LinAlgError
If SVD computation does not converge.

svdvals(a) only differs from svd(a, compute_uv=False) by its handling of the edge case of empty a, where it returns an empty sequence:

>>> a = np.empty((0, 2))
>>> from scipy.linalg import svdvals
>>> svdvals(a)
array([], dtype=float64)

svd : Compute the full singular value decomposition of a matrix. diagsvd : Construct the Sigma matrix, given the vector s.

>>> from scipy.linalg import svdvals
>>> m = np.array([[1.0, 0.0],
...               [2.0, 3.0],
...               [1.0, 1.0],
...               [0.0, 2.0],
...               [1.0, 0.0]])
>>> svdvals(m)
array([ 4.28091555,  1.63516424])

We can verify the maximum singular value of m by computing the maximum length of m.dot(u) over all the unit vectors u in the (x,y) plane. We approximate “all” the unit vectors with a large sample. Because of linearity, we only need the unit vectors with angles in [0, pi].

>>> t = np.linspace(0, np.pi, 2000)
>>> u = np.array([np.cos(t), np.sin(t)])
>>> np.linalg.norm(m.dot(u), axis=0).max()
4.2809152422538475

p is a projection matrix with rank 1. With exact arithmetic, its singular values would be [1, 0, 0, 0].

>>> v = np.array([0.1, 0.3, 0.9, 0.3])
>>> p = np.outer(v, v)
>>> svdvals(p)
array([  1.00000000e+00,   2.02021698e-17,   1.56692500e-17,
         8.15115104e-34])

The singular values of an orthogonal matrix are all 1. Here we create a random orthogonal matrix by using the rvs() method of scipy.stats.ortho_group.

>>> from scipy.stats import ortho_group
>>> np.random.seed(123)
>>> orth = ortho_group.rvs(4)
>>> svdvals(orth)
array([ 1.,  1.,  1.,  1.])
diagsvd(s, M, N)

Construct the sigma matrix in SVD from singular values and size M, N.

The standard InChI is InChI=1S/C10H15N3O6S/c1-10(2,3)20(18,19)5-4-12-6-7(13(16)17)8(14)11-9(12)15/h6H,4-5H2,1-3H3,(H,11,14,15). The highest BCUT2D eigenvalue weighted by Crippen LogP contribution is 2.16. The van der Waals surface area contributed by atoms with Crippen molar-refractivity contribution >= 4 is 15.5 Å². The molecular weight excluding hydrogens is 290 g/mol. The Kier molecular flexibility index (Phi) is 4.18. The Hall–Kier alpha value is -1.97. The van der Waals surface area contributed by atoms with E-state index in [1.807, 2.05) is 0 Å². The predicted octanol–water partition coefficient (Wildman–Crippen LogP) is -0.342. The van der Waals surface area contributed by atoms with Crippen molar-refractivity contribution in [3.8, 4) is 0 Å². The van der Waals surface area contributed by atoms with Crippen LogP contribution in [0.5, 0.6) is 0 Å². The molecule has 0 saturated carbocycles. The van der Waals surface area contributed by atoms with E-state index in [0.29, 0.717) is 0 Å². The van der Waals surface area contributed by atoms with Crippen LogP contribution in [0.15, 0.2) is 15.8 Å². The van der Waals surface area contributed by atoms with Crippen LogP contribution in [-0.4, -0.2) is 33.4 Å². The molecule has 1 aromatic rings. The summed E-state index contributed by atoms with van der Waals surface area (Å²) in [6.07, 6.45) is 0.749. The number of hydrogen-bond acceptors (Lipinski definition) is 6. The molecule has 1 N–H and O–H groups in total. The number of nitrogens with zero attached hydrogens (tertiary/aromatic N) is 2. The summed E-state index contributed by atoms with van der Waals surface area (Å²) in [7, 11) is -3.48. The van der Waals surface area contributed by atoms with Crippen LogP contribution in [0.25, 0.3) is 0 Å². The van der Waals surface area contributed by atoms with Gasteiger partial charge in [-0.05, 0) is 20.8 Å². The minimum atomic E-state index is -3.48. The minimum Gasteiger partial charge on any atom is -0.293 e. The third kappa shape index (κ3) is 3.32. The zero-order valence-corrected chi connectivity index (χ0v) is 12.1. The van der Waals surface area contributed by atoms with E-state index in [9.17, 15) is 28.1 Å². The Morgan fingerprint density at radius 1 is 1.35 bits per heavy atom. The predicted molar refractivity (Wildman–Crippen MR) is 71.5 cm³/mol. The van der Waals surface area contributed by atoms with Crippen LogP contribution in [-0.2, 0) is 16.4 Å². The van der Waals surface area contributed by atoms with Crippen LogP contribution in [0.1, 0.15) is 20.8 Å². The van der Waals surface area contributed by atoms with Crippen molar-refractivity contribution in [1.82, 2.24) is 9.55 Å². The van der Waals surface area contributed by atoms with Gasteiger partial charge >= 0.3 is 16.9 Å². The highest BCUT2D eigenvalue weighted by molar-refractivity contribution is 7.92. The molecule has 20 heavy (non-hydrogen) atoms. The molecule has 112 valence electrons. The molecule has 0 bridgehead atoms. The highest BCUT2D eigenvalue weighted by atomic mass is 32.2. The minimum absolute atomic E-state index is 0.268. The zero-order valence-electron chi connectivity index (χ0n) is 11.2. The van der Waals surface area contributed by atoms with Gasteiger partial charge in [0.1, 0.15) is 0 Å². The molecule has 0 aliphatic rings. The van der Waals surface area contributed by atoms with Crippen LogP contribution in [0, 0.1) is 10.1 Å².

s : (M,) or (N,) array_like
Singular values
M : int
Size of the matrix whose singular values are s.
N : int
Size of the matrix whose singular values are s.
S : (M, N) ndarray
The S-matrix in the singular value decomposition
orth(A)

Construct an orthonormal basis for the range of A using SVD

A : (M, N) array_like
Input array
Q : (M, K) ndarray
Orthonormal basis for the range of A. K = effective rank of A, as determined by automatic cutoff

svd : Singular value decomposition of a matrix

subspace_angles(A, B)

r Compute the subspace angles between two matrices.

A : (M, N) array_like
The first input array.
B : (M, K) array_like
The second input array.
angles : ndarray, shape (min(N, K),)
The subspace angles between the column spaces of A and B.

orth svd

This computes the subspace angles according to the formula provided in [1]. For equivalence with MATLAB and Octave behavior, use angles[0].

New in version 1.0.

[1]Knyazev A, Argentati M (2002) Principal Angles between Subspaces in an A-Based Scalar Product: Algorithms and Perturbation Estimates. SIAM J. Sci. Comput. 23:2008-2040.

A Hadamard matrix, which has orthogonal columns, so we expect that the suspace angle to be :

>>> from scipy.linalg import hadamard, subspace_angles
>>> H = hadamard(4)
>>> print(H)
[[ 1  1  1  1]
 [ 1 -1  1 -1]
 [ 1  1 -1 -1]
 [ 1 -1 -1  1]]
>>> np.rad2deg(subspace_angles(H[:, :2], H[:, 2:]))
array([ 90.,  90.])

And the subspace angle of a matrix to itself should be zero:

>>> subspace_angles(H[:, :2], H[:, :2]) <= 2 * np.finfo(float).eps
array([ True,  True], dtype=bool)

The angles between non-orthogonal subspaces are in between these extremes:

>>> x = np.random.RandomState(0).randn(4, 3)
>>> np.rad2deg(subspace_angles(x[:, :2], x[:, [2]]))
array([ 55.832])